Tyner's Chapel Church and Cemetery
Located about 4 miles off Hwy. 60 West on S.R. 855 N. Different in appearance than most county churches, which is white, Tyner's Chapel is of brown brick-textured siding.
Tyner's Chapel Methodist Church was organized in the year 1878 on land given for the church by Thomas R. Tyner and wife Martha (Kirk), who had migrated to Ky. from Tenn. The church was affiliated with the Methodist Episcopal Church South. In 1993 it separated from the Methodist Conference and became Tyner's Chapel Church.
A cemetery bell was bought in 1910. Mr. Jim Boss, the cemetery caretaker in 1910 was the first man to ring this bell. The bell was rung to call in the neighborhood volunteers to dig a grave for the deceased person. The last to ring the bell was Jesse Hodge Tyner, for the death of Charles H. Wring in 1952.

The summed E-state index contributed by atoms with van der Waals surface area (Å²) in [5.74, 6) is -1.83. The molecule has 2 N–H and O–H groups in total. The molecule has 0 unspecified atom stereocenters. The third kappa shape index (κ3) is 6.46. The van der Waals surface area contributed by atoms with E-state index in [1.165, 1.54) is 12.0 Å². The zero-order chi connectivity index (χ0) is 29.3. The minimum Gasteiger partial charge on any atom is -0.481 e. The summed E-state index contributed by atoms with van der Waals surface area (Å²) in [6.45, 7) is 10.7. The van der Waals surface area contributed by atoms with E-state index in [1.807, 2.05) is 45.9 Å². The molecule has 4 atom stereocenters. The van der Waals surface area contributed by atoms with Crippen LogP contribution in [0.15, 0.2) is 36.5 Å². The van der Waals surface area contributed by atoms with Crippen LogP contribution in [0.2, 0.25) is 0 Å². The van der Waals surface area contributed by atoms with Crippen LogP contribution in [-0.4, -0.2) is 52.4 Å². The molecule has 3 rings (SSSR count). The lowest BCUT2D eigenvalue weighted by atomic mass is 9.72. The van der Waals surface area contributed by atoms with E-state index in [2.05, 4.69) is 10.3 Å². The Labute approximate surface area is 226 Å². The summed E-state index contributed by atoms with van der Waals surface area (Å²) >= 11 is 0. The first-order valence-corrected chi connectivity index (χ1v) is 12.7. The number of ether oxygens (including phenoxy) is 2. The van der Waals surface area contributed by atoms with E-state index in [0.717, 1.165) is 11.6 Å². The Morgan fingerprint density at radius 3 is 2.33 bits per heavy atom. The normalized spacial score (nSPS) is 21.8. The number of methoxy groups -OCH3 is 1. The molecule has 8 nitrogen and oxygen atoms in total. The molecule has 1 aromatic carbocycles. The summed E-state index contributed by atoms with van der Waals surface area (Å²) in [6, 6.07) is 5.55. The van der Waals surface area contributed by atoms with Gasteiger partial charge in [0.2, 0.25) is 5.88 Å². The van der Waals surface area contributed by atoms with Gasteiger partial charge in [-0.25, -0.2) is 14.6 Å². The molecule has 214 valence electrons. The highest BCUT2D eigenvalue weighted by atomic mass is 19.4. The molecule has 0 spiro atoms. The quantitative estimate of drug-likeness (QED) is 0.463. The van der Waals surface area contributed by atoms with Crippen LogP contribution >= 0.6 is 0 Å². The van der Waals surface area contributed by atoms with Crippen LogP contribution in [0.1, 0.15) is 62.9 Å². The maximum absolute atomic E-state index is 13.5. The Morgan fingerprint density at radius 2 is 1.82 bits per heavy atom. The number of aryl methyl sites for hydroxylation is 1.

The first person to be buried in the cemetery was a mother of a family traveling through the country. She took sick with fever and died. She was buried in an unmarked grave. The cross in the picture above marks this spot. The stone reads "First Grave in Tyner's Chapel Cemetery. Unknown Lady on Wagon Train. Cira Early 1800's.
The Tyner's Chapel Church closed its doors in August of 2004, due to lack of membership. Jesse Tyner, a descendant of land benefactor Thomas Tyner, was among the last trustees at the church. Jesse said there were a lot of members years ago and it's sad the way it is ending up like this, but that's the way it is.